10. In April 2019, the UN Human Rights Committee, in their “List of issues prior to submission of the fifth periodic report of the United States of America,” specifically asks the United States government to address the ability of individuals to obtain visas under the Travel Ban, as well as to address the visa-waiver process, which has a rejection rate of 98 percent.38 The Committee also requested that the US Government indicate how the Travel Ban is congruous with the nondiscrimination and non-refoulement stipulations of the International Covenant on Civil and Political Rights.39

11. Additionally, from 2015 to 2018, 78 anti-Sharia bills were introduced in state legislatures across the nation, and five of those bills were enacted into law. It has been evidenced that anti-Sharia legislation is doubly fueling Islamophobia and resulting in a negative impact on the US legal system, ultimately transforming the everyday decisions made in US courtrooms by the enactment of such laws.40 In one example, just one month after the Kansas state legislature enacted the anti-Sharia bill, Senate Bill 79 in 2012, the law was used as the basis for state refusal to enforce the dowry of Elham Soleimani who would be owed $677,000 as specified in her Islamic marriage contract if she and her husband were to divorce.41 The court ruled not to enforce the Islamic contract, as it would have violated the law following the enactment of SB 79, which resulted in Soleimani losing her dowry.42

12. As noted in the Human Rights Committee’s Concluding Observations from 2014, the Committee observed that the federal government needs to “give greater effect to the Covenant at federal, state, and local levels, taking into account that the obligations under the Covenant are binding on the State party as a whole.”43

III. RECOMMENDATIONS: 

13. In order to uphold its constitutional and international commitments to safeguard human rights, the US government must extend and protect human rights of all persons within its jurisdiction, regardless of race, religion, or national origin. To achieve this, the US government must:

a) Protect the rights of Muslim individuals as enshrined in the US Constitution and rule of law, and consider Islamophobia as a form of religious discrimination and discrimination based on national origin.

b) Immediately rescind the Travel Ban, Presidential Proclamation 9645, as the federal measure discriminates on the basis of race, religion, and national origin, and separates families, as well as infringes on the human rights of individuals within and outside of US territory, disproportionately affecting Muslims and Muslim refugees.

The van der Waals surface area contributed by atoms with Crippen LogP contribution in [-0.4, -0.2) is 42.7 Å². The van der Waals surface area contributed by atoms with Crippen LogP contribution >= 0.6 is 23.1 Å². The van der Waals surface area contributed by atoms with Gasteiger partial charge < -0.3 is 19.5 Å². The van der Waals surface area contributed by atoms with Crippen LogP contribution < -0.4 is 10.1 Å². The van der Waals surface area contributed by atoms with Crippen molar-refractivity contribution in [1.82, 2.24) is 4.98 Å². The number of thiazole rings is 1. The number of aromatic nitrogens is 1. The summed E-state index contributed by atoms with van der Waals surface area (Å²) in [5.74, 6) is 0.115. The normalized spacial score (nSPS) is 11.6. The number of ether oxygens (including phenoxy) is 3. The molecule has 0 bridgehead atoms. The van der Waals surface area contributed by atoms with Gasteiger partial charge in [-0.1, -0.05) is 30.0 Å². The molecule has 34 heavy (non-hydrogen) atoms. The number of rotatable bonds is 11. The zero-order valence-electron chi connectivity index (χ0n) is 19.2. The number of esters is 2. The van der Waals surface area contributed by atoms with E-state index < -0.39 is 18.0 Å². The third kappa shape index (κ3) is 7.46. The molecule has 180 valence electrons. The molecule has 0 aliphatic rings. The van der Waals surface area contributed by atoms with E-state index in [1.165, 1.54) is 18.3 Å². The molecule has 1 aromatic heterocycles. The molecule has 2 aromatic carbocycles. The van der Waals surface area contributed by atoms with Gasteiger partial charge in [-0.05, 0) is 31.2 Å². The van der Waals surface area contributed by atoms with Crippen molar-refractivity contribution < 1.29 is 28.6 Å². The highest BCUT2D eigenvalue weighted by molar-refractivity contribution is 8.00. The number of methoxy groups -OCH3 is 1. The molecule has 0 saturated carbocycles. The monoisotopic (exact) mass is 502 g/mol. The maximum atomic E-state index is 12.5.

c) Establish a visa waiver process for the Travel Ban that is compliant with the ICERD and US immigration law, which forbids discriminatory practices, as well as to reconsider cases that were denied the visa waiver and to expedite visas to qualifying families and individuals.

d) Prevent the enactment of discriminatory anti-Muslim policies by ensuring that the US Constitution, ICERD, and ICCPR are fully implemented at federal, state, and local levels.

e) Rescind anti-Sharia legislation that have been enacted into law and implement policies to prevent anti-Sharia legislation from being reintroduced and enacted as the laws are inherently discriminatory and xenophobic, and infringe on the constitutional rights of Muslims and nonMuslims within US territory, but disproportionately affecting Muslims.

f) Prevent the enactment of discriminatory anti-Muslim policies by establishing a single mechanism to coordinate compliance that would apply at state and local levels.

g) Pass in the US Senate, and sign into law, H.Res.183 of the 116th Congress, which condemns anti-Semitism, anti-Muslim discrimination, and bigotry against minority groups. 

  • 1. Islamophobia is recognized as a form of xenophobia and discrimination based on religious and national origin that aims to single out, exploit, and exclude Muslims. This belief forms the basis of a distorted ideology that views Muslims and Islam as inferior to Judaism and Christianity, as well as a threat to “Western” civilization.